WSB sponsor Erik LaSeur of Alki Moves, jubilant to have run the West Seattle 5K for the first time:
Kids on the run:
Congratulations to all. We are proud that WSB has been a co-sponsor of the West Seattle 5K since year one.
The signs are up, the runners are out, and we’re a half-hour away from the start of the West Seattle 5K (organized by the West Seattle High School PTSA, with co-sponsors including WSB), which will take over Alki Avenue SW from 63rd to Don Armeni till 11 this morning. Here’s the west end of the roadblock zone:
We found the family with bib numbers 1, 2, and 3 – Shelly Aaron of West Seattle Body Works:
Other race sponsors include two WSB sponsors, Link Apartments and Metropolitan Market, and Northwest Hope and Healing‘s Alki Beach 5K (coming up in late summer):
After that, the Summer Streets party begins, including an afternoon of Family Fun presented by the Alki Community Council – event co-chair Libby Carr just shared this updated schedule for their events (which are in addition to booths and demonstrations from other participants):
12:00 ‚Äď Brazilian music (flute & guitar) on Plaza
1:00 ‚Äď Washboard Band
1:00 ‚Äď Fun Kid Games (w/prizes) west of Bathhouse
2:00 ‚Äď Irish Dancers
2:30 ‚Äď Kids’ Talent Show
3:30 ‚Äď Tae Kwon Do demonstration
4:00 ‚Äď Ultimate Frisbee demonstration
Also, pirates, gorilla and a real live miniature horse who lives in Alki will be talking with folks in the street near our stage at 61st & Alki.
More photos in a moment!
(Early arrivals for the WS5K, along the Alki promenade)
Quick look at what’s happening today, before our coverage from Alki begins:
WEST SEATTLE 5K: West Seattle 5K (co-sponsored by WSB), to benefit West Seattle High School PTSA, 9 am – last-minute registration starts at 8 at Alki Bathhouse. Alki Ave closed from 63rd to Don Armeni, 9-11 am. Race starts 9:30 am. MAP HERE.
SEATTLE SUMMER STREETS: 11 am-5 pm, Alki SW remains closed 56th-63rd for the street party including Alki Family Fun Day. MAP HERE.
ALSO AT THE BEACH: AVA beach volleyball on Alki, see full details here.
PLANT SALE: Furry Faces Foundation Plant Sale and Pet Adoption at 3809 46th Ave SW, 10 am – 4 pm. See full story here.
FARMERS’ MARKET: West Seattle Farmers’ Market, 10 am-2 pm, The Junction (44th/Alaska). Today’s highlights, shared last night by market manager Catherine Burke:
Kittitas Greenhouse: T-O-M-A-T-O-E-S (come git some!)
Rockridge Orchards: Apple Cider Granitas!
Music: Squirrel Butter
WITH BELLS ON: Join Tibbetts United Methodist Church (WSB sponsor, 3940 41st Ave SW) at 4 pm to hear hand bell choirs in all their glory. Afterward, an ice cream social!
WITH WINGS ON: Orchestra of Flight is holding its annual fundraiser dinner at Highland Park Improvement Club (1116 SW Holden), 4 pm – 6:30 pm. Tickets are $15. Dinner is pot luck provided by the orchestra members. Doors open at 4, dinner starts at 4:30 and the concert starts at 5:30. Tickets are available at the door. See Facebook Event page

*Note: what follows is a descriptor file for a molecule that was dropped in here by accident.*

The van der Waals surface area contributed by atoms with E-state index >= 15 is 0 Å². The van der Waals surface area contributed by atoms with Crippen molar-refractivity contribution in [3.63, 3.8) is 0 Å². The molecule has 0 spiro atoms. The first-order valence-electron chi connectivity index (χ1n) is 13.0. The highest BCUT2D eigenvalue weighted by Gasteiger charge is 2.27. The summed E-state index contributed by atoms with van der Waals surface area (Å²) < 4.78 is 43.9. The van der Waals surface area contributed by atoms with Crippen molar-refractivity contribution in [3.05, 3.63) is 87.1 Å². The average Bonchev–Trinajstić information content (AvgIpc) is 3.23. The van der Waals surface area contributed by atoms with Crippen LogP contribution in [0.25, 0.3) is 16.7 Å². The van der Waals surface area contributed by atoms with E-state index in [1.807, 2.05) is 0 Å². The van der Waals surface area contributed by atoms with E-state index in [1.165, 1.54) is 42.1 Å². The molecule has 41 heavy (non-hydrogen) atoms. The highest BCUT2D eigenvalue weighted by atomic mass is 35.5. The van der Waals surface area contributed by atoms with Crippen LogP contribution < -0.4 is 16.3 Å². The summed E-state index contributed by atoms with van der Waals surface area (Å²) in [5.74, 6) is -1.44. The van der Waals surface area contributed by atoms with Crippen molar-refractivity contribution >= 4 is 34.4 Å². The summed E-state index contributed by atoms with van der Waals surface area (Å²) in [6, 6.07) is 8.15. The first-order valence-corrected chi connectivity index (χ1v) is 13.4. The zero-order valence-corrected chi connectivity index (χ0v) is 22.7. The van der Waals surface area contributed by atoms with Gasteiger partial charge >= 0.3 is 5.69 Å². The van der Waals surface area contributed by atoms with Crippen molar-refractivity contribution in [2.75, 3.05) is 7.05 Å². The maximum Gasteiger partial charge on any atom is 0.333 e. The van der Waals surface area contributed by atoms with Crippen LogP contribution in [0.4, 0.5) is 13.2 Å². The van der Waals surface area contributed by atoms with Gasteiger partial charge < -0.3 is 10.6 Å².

AT THE GARDEN: Book Reading by Grant Hayter-Menzies at Seattle Chinese Garden at SSCC (6000 16th Ave SW), 4 – 6 pm. FREE. The Empress and Mrs. Conger: The Uncommon Friendship of Two Women and Two Worlds. The reading will touch on the relationship between Cixi, Empress Dowager of China and an American diplomat‚Äôs wife Mrs. Conger and Mrs. Conger‚Äôs fascination with symbolism in Chinese art, gardens, and architectural design.
SINGING IN GATEWOOD: The Seattle Glee Clubs presents the Seattle Metropolitan Glee Club in concert, “Hope is the Thing”, at Peace Lutheran Church (8316 39th Ave SW), 4 pm. Admission by donation. Directed by John Gulhaugen and accompanied by Diana Shvets, this choir of 22 women will be singing a varied program containing music inspired by the poetry of Emily Dickinson and Percy Shelley, songs from Broadway musicals and popular music enjoyed by many.
A big part of today’s Summer Streets event on Alki (coverage coming up!) was organized by the Alki Community Council. While you’re at the beach, you can find out more about what ACC says is your last chance to be part of Statue of Liberty Plaza:
The sun is setting on the Alki Community Council Brick & Plaque Sale. Orders have been placed for an additional 154 engraved bricks and 2 bronze Tribute Plaques. Seattle Parks & Recreation will be installing these by late May or early June. Donations from this portion of the sale totaled $20,410. The ACC is allowed to retain a small fiscal sponsor fee and is responsible for paying for the engraving of the bricks and casting of the plaques. The remaining amount will be turned over to Seattle Parks & Recreation, to be placed in a dedicated maintenance fund for the future upkeep of the Alki Statue of Liberty and the surrounding plaza. Last year, $35,566.22 was transferred to Parks for this fund.
An additional 22 bricks have been sold for installation this fall. This means that less than 30 bricks and only 2 plaques are available. When these are sold, the sale will be concluded. Be sure and stop by the ACC table at today‚Äôs Summer Streets event. Order forms for the remaining bricks and plaques will be available. The Council would like to thank those who have supported this effort over the years.
David & Eilene Hutchinson
ACC Brick & Plaque Sales